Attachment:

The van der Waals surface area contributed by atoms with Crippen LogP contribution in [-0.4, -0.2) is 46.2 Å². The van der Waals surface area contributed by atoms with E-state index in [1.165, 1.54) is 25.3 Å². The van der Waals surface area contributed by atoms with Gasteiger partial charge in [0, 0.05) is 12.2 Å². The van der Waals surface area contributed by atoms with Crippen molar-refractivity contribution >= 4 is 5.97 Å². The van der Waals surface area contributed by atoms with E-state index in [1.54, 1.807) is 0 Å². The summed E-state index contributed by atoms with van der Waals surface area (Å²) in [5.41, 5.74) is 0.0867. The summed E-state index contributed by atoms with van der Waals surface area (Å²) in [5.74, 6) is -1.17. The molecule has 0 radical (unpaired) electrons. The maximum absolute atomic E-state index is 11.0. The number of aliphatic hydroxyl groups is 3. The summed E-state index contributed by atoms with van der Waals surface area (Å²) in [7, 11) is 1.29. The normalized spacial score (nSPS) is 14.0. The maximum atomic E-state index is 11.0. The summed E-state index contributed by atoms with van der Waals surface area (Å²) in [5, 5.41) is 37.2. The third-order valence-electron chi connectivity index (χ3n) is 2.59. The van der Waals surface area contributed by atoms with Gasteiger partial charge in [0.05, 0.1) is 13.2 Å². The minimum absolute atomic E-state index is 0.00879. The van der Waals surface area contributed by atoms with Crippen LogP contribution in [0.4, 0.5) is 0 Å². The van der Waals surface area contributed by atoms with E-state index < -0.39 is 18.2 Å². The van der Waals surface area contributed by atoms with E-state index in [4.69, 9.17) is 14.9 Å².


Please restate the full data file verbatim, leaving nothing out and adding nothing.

The van der Waals surface area contributed by atoms with Crippen LogP contribution in [-0.4, -0.2) is 46.2 Å². The van der Waals surface area contributed by atoms with E-state index in [1.165, 1.54) is 25.3 Å². The van der Waals surface area contributed by atoms with Gasteiger partial charge in [0, 0.05) is 12.2 Å². The van der Waals surface area contributed by atoms with Crippen molar-refractivity contribution >= 4 is 5.97 Å². The van der Waals surface area contributed by atoms with E-state index in [1.54, 1.807) is 0 Å². The summed E-state index contributed by atoms with van der Waals surface area (Å²) in [5.41, 5.74) is 0.0867. The summed E-state index contributed by atoms with van der Waals surface area (Å²) in [5.74, 6) is -1.17. The molecule has 0 radical (unpaired) electrons. The maximum absolute atomic E-state index is 11.0. The number of aliphatic hydroxyl groups is 3. The summed E-state index contributed by atoms with van der Waals surface area (Å²) in [7, 11) is 1.29. The normalized spacial score (nSPS) is 14.0. The maximum atomic E-state index is 11.0. The summed E-state index contributed by atoms with van der Waals surface area (Å²) in [5, 5.41) is 37.2. The third-order valence-electron chi connectivity index (χ3n) is 2.59. The van der Waals surface area contributed by atoms with Gasteiger partial charge in [0.05, 0.1) is 13.2 Å². The minimum absolute atomic E-state index is 0.00879. The van der Waals surface area contributed by atoms with Crippen LogP contribution in [0.4, 0.5) is 0 Å². The van der Waals surface area contributed by atoms with E-state index < -0.39 is 18.2 Å². The van der Waals surface area contributed by atoms with E-state index in [4.69, 9.17) is 14.9 Å².